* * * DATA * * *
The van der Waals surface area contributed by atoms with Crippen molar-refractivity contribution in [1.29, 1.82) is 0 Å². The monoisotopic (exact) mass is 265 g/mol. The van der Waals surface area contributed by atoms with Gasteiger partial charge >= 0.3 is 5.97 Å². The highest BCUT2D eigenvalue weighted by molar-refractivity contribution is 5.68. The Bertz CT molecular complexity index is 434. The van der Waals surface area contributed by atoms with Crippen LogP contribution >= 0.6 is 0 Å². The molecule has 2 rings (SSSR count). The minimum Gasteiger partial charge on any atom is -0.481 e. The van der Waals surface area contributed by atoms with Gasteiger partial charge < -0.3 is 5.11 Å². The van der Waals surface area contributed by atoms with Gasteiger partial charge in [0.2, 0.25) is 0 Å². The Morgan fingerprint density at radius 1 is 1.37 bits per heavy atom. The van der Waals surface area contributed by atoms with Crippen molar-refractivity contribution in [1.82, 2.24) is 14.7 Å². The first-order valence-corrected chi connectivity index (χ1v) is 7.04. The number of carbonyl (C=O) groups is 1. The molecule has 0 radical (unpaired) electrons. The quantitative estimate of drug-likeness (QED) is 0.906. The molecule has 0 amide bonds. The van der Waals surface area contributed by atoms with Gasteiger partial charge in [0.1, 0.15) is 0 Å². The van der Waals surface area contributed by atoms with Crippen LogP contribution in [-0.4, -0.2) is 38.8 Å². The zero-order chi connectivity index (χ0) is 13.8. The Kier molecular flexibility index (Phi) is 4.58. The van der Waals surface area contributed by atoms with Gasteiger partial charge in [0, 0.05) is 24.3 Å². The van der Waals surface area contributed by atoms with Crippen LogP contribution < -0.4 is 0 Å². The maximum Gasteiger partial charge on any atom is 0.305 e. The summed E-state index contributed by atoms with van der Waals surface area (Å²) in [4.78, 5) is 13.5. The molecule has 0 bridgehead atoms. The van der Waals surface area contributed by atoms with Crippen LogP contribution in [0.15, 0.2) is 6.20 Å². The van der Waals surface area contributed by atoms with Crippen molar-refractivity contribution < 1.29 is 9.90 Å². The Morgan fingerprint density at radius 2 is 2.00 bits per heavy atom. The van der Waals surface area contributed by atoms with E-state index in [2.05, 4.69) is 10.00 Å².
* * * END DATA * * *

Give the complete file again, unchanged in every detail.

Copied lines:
The van der Waals surface area contributed by atoms with Crippen molar-refractivity contribution in [1.29, 1.82) is 0 Å². The monoisotopic (exact) mass is 265 g/mol. The van der Waals surface area contributed by atoms with Gasteiger partial charge >= 0.3 is 5.97 Å². The highest BCUT2D eigenvalue weighted by molar-refractivity contribution is 5.68. The Bertz CT molecular complexity index is 434. The van der Waals surface area contributed by atoms with Crippen LogP contribution >= 0.6 is 0 Å². The molecule has 2 rings (SSSR count). The minimum Gasteiger partial charge on any atom is -0.481 e. The van der Waals surface area contributed by atoms with Gasteiger partial charge < -0.3 is 5.11 Å². The van der Waals surface area contributed by atoms with Gasteiger partial charge in [0.2, 0.25) is 0 Å². The Morgan fingerprint density at radius 1 is 1.37 bits per heavy atom. The van der Waals surface area contributed by atoms with Crippen molar-refractivity contribution in [1.82, 2.24) is 14.7 Å². The first-order valence-corrected chi connectivity index (χ1v) is 7.04. The number of carbonyl (C=O) groups is 1. The molecule has 0 radical (unpaired) electrons. The quantitative estimate of drug-likeness (QED) is 0.906. The molecule has 0 amide bonds. The van der Waals surface area contributed by atoms with Gasteiger partial charge in [0.1, 0.15) is 0 Å². The van der Waals surface area contributed by atoms with Crippen LogP contribution in [-0.4, -0.2) is 38.8 Å². The zero-order chi connectivity index (χ0) is 13.8. The Kier molecular flexibility index (Phi) is 4.58. The van der Waals surface area contributed by atoms with Gasteiger partial charge in [0, 0.05) is 24.3 Å². The van der Waals surface area contributed by atoms with Crippen LogP contribution < -0.4 is 0 Å². The maximum Gasteiger partial charge on any atom is 0.305 e. The summed E-state index contributed by atoms with van der Waals surface area (Å²) in [4.78, 5) is 13.5. The molecule has 0 bridgehead atoms. The van der Waals surface area contributed by atoms with Crippen LogP contribution in [0.15, 0.2) is 6.20 Å². The van der Waals surface area contributed by atoms with Crippen molar-refractivity contribution < 1.29 is 9.90 Å². The Morgan fingerprint density at radius 2 is 2.00 bits per heavy atom. The van der Waals surface area contributed by atoms with E-state index in [2.05, 4.69) is 10.00 Å².